ANTH 2 - Introduction to Anthropology
Fall 1998

Instructor: GregBondar

Consultation Times: Wed. in 205 Chambers Bldg. from 12-4 pm (865-3037)or by appt.

Office: Department of Anthropology, 419 Carpenter Bldg.

Mail Box: 403 Carpenter Building

E-mail Address:     

Phone Number: 865-1231 (all other times)

The purpose of this course is to introduce you to the ideas and conceptsthat form the basis of the fascinating and exciting field of anthropology.In general, we will examine the role of anthropology in explaining humanvariation, both cultural and physical, in the past, present, and future.

My expectations are that none of you have any prior course experiencein anthropology. However, just because this is an introductory class doesnot mean that I'll only expect you to simply memorize "facts" and thenregurgitate them back at me. Instead, I want to strongly encourage criticalthinking as the key to understanding the concepts that I will cover inthis course. Anybody can memorize and repeat a barrage of "facts" fromthe Discovery Channel.. I want you to understand why anthropologists believecertain things and how certain processes operate. To get the most out ofthis class, constantly ask yourself "why is that so?" or "how does thiswork?". To do well in this class, you will need to be able to explain conceptsin this amount of detail. This kind of reasoning is applicable in everyother subject that you will study. If nothing else, even if your mind iscompletely devoid of anthropological thoughts as you hand in your finalexams, I hope that you will continue to question and seek to understandboth the "facts" of others, and your own experiences.

Course Materials:

Required Texts:

Gowlett, John A. J.
    1993    Ascent to Civilization:The Archaeology of Early Humans. McGraw-Hill, Inc. New York.

Additional materials and information are available on the World WideWeb at:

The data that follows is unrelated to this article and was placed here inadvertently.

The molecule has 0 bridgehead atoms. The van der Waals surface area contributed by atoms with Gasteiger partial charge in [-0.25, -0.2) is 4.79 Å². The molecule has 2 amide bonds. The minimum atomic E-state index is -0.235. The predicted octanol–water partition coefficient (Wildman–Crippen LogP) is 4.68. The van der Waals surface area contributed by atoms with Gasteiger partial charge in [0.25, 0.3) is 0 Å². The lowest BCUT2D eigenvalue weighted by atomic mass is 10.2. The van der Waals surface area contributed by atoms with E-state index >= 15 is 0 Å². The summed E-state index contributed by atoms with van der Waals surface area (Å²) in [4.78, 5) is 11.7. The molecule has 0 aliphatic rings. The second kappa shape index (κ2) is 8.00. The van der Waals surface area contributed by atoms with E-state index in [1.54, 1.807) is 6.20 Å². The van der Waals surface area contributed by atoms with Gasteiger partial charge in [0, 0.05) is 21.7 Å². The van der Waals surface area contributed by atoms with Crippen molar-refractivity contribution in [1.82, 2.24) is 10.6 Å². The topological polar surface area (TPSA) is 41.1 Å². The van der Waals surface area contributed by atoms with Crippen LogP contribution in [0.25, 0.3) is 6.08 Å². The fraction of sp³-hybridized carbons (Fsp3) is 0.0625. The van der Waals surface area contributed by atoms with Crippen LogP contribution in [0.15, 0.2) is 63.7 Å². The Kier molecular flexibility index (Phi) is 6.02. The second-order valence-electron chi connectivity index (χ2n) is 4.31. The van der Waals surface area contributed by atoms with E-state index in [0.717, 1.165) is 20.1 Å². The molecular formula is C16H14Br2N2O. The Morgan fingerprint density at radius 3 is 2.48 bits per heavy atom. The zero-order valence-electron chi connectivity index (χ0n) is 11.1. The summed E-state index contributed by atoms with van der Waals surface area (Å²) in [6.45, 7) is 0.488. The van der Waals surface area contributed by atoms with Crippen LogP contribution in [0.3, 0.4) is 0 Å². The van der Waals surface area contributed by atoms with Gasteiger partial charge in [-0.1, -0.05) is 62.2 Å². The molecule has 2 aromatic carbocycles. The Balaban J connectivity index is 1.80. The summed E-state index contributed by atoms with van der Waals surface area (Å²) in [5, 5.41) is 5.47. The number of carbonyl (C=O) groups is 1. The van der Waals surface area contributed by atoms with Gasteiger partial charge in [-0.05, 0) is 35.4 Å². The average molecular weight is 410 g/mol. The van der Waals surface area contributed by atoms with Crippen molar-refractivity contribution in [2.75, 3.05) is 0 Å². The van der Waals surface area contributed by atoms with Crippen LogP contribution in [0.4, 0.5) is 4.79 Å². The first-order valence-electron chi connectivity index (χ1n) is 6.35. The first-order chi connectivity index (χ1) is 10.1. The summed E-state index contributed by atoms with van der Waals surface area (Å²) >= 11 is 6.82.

Final Grade Determination:

Your grade will be based on three exams (150 pts) and a project (50pts) (which will be detailed later in the course) for a course total of200 pts.


A 180--200
A- 175--179
B+ 170--174
B 160- 169
B- 155--159
C+ 150--154
C 130--149
D 100--129
F >100

EXAMS (~50-70 questions.)

The exams consist of fill-in-the-blank, short answer/essay, multiplechoice questions, and regional geographic maps based on material coveredin the reading assignments, films, and class discussions.


Unfortunately, a few students in every large class try to "beat thesystem" by dishonest means. Needless to say, such behavior will not betolerated and will result in the perpetrator receiving a failing gradefor the course. If you feel desperate about your progress in this course,please talk with me before resorting to such self-destructive behavior.My job is to help you learn, not to make you fail.

The Pennsylvania State University encourages qualified persons withdisabilities to participate in its programs and activities. If you anticipateneeding any type of accommodation in this course or have any questionsabout physical access, please tell the instructor as soon as possible.Penn State also makes an effort to accommodate observation of religiousholidays.